Washington faced a growing backlash in Baghdad on Sunday to its decision to bar citizens of Iraq, a key partner in the war against jihadists, from entering the United States.
President Donald Trump signed an executive order barring citizens of Iraq, Iran, Syria, Sudan, Somalia, Libya and Yemen from entering the US for at least 90 days, a move he billed as an effort to make America safe from "radical Islamic terrorists".
The move has sparked anger in Iraq, whose forces have been fighting against the Islamic State group with American assistance for more than two years, and led to calls for a reciprocal ban on US citizens.
"We clearly demanded that the Iraqi government deal reciprocally in all issues... with the United States of America," Hassan Shwairid, the deputy head of the Iraqi parliament's foreign affairs committee, told AFP.
Because of its role in fighting IS, Iraq is worthy of special treatment rather than restrictions, Shwairid said.
"It is not possible for Iraq to fight (IS) today on behalf of all countries of the world (and) be dealt with like other countries," the lawmaker said.
Shwairid said that the call did not apply to the thousands of American military personnel in the country as part of the US-led coalition against IS.
It "is not related to the soldiers because they are present in the framework of the forces of the international coalition", he said.
A foreign ministry official said that meetings were ongoing to determine Iraq's response.
"Intensive meetings are taking place now and a crisis cell was formed in the foreign ministry to discuss the stance of the American administration," the official said on condition of anonymity.
Earlier on Sunday, the Hashed al-Shaabi, a powerful paramilitary umbrella organisation that includes Iran-backed Shiite militias that fought against American forces in past years, called for US citizens to be banned from the country.
"After the decision of the American president to prohibit the entry of Iraqi citizens to the United States of America, we demand Americans be prevented from entering Iraq, and the removal of those of them who are present," the Hashed said in a statement.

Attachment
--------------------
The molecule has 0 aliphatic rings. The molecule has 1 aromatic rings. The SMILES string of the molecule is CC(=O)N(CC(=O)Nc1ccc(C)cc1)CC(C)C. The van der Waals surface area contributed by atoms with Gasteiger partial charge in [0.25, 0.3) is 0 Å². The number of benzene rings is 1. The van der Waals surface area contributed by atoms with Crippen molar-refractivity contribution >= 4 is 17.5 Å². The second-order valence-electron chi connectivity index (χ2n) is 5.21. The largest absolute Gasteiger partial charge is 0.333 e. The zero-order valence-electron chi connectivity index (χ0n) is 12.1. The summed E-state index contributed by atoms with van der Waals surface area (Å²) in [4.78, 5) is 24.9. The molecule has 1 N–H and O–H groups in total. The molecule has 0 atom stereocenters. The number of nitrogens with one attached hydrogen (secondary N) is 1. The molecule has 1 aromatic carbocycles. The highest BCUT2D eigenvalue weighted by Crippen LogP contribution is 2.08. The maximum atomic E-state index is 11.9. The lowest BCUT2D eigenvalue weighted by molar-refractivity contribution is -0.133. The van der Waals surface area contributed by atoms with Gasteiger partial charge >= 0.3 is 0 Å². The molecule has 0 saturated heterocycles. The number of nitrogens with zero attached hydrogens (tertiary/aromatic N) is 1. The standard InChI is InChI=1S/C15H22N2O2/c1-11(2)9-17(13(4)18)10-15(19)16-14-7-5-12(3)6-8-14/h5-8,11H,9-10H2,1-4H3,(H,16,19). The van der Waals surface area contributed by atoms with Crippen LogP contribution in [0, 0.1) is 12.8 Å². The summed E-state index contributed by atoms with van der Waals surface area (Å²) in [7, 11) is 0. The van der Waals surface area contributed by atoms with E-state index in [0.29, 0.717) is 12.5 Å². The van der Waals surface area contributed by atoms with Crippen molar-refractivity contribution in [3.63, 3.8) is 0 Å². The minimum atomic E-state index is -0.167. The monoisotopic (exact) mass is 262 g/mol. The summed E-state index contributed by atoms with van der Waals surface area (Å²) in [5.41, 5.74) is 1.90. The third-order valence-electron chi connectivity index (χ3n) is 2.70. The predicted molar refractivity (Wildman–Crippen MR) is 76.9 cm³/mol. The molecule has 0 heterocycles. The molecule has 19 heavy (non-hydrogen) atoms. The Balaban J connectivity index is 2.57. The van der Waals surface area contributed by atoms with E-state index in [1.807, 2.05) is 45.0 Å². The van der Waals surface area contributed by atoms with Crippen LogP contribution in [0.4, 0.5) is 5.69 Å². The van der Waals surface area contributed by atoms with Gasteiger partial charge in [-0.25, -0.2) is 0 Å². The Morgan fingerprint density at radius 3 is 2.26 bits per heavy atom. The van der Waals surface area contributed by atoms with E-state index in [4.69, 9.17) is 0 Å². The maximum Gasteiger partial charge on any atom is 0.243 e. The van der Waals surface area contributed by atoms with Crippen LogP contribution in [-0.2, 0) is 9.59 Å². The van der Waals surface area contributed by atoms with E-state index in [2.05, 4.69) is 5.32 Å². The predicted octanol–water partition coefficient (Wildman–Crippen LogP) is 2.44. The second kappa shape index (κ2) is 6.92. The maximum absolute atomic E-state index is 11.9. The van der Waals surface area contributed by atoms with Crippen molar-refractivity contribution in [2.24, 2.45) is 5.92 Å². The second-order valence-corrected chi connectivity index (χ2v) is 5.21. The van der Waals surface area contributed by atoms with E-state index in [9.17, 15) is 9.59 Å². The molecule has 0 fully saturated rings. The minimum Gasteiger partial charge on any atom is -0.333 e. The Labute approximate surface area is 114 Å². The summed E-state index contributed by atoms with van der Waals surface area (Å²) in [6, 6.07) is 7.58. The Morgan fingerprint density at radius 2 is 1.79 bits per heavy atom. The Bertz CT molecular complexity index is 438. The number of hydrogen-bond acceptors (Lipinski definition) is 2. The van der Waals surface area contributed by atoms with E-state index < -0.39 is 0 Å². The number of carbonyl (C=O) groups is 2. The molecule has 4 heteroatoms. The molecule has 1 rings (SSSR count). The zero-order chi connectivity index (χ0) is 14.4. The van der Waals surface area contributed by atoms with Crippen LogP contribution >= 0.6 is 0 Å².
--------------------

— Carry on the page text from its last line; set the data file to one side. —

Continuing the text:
The statement did not specify if the call applied to American military personnel in Iraq, and the Hashed al-Shaabi's spokesman was not immediately reachable for comment.
Both units from the Hashed and American troops are deployed in the Mosul area as part of the operation to retake the city from IS, and heightened anti-US sentiment among militiamen could increase the danger to Washington's forces.
The Hashed al-Shaabi has played a significant role in halting IS's sweeping 2014 offensive that overran large areas north and west of Baghdad, and later in pushing the jihadists back.
But it has also faced repeated accusations of abuses including summary executions, kidnappings and destruction of property in the course of the war against IS.
Trump's travel restrictions also drew condemnation from populist Shiite cleric Moqtada al-Sadr, America's bete noir for much of its 2003-2011 war in Iraq.
"You enter Iraq and other countries with all freedom and prevent their entry into your country," Sadr, the scion of a powerful clerical family who rose to widespread fame due to his condemnation of and violent resistance to the US invasion and occupation of Iraq, said in a statement.
Sadr condemned this as "arrogance" and told the US to "get your nationals out before removing expatriates".